I consider myself a fairly optimistic person, while recognizing that I rest upon relatively stable economic, social, health, and faith foundations, not risking starvation, oppression, or loss of home. Therefore, I was surprised to awaken this morning with a sense of anxiety which, I admit, has been building over time and is directly aimed toward the general election a few days away. The COVID-19 pandemic is a prime source of anxiety now heightened by the horrible political circumstances in the USA mirrored around the world. There is little consolation in learning that the general election of 1876 nearly tore the country apart. Today’s technology exacerbates, at a minimum bad feelings and at worse, global repercussions of misuse of power.
God! No wonder everyone is anxious. Retireesseems to fare best probably because we are used to a relaxed schedule and benefit from the economic stability of the 1950’s, if one is of the privileged race. Younger people are having the most trouble, perhaps because this is a new test for them. That being said, I feel those of us “of an age” sense time getting away from us in good times. Now that the pandemic dictates how we spend our days, we may feel cheated.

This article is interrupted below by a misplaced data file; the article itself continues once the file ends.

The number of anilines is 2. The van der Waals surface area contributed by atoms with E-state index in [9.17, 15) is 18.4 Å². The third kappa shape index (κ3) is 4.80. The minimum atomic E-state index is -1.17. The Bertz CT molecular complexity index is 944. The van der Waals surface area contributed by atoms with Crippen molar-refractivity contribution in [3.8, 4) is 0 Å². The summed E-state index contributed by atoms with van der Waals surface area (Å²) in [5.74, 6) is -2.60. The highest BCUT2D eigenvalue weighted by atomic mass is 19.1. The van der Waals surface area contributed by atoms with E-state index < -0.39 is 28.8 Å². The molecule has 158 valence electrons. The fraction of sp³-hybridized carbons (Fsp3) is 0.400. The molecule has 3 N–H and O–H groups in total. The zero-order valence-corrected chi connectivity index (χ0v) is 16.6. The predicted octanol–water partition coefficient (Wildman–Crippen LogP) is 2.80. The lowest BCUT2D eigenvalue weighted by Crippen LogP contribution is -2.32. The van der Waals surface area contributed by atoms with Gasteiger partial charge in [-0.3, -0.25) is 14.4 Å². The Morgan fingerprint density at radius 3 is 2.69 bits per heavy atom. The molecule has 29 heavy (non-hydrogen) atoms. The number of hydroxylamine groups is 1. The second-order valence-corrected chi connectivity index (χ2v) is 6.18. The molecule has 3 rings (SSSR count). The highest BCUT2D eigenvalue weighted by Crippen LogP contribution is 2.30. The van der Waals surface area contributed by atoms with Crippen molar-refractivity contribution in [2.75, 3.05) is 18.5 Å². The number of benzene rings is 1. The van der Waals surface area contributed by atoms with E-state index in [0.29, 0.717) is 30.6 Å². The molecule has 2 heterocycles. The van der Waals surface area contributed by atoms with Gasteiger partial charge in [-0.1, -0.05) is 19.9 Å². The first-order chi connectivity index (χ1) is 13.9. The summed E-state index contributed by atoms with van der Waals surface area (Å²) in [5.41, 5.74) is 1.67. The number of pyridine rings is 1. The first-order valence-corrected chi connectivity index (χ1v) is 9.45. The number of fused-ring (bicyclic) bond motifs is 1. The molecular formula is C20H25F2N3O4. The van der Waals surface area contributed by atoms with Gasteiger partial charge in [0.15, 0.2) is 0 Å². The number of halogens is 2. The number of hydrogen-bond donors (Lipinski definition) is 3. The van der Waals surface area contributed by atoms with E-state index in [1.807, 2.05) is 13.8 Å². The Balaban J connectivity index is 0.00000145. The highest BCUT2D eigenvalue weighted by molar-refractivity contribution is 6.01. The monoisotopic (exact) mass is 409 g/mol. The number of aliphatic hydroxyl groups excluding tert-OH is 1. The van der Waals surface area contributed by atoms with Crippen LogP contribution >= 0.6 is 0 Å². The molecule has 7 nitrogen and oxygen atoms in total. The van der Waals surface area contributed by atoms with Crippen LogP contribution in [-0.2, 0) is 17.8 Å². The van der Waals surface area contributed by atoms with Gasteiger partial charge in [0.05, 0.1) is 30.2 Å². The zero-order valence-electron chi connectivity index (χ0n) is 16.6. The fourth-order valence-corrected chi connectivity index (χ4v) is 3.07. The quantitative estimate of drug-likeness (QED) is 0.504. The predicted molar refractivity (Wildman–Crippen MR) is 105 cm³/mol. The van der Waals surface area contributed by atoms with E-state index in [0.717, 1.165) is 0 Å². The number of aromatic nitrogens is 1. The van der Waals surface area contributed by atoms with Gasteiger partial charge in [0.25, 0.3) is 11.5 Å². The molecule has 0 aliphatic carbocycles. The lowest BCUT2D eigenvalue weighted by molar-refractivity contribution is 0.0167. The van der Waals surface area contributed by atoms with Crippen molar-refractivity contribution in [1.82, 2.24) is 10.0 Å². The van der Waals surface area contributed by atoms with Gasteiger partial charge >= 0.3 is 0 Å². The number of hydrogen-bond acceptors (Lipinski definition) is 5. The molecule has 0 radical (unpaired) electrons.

But that isn’t really my anxiety. Although I grieve for the victims of the pandemic, from those of us who are losing time to those who have lost their lives and everyone in between, I grieve that my generation’s dream for this nation has become so distorted. And I grieve that I feel helpless in spite of politicking and voting. I grieve that I feel prevailed upon to use my limited energy and mental faculties to fight for right when I prefer personal creative endeavors.
This is when I would like to get a glass of wine. But I have been observing my imbibing habits and have learned that however I feel when I pour the drink, I will feel even more intensely after the drink. So, I will take a walk, boost my mood, then pour the wine.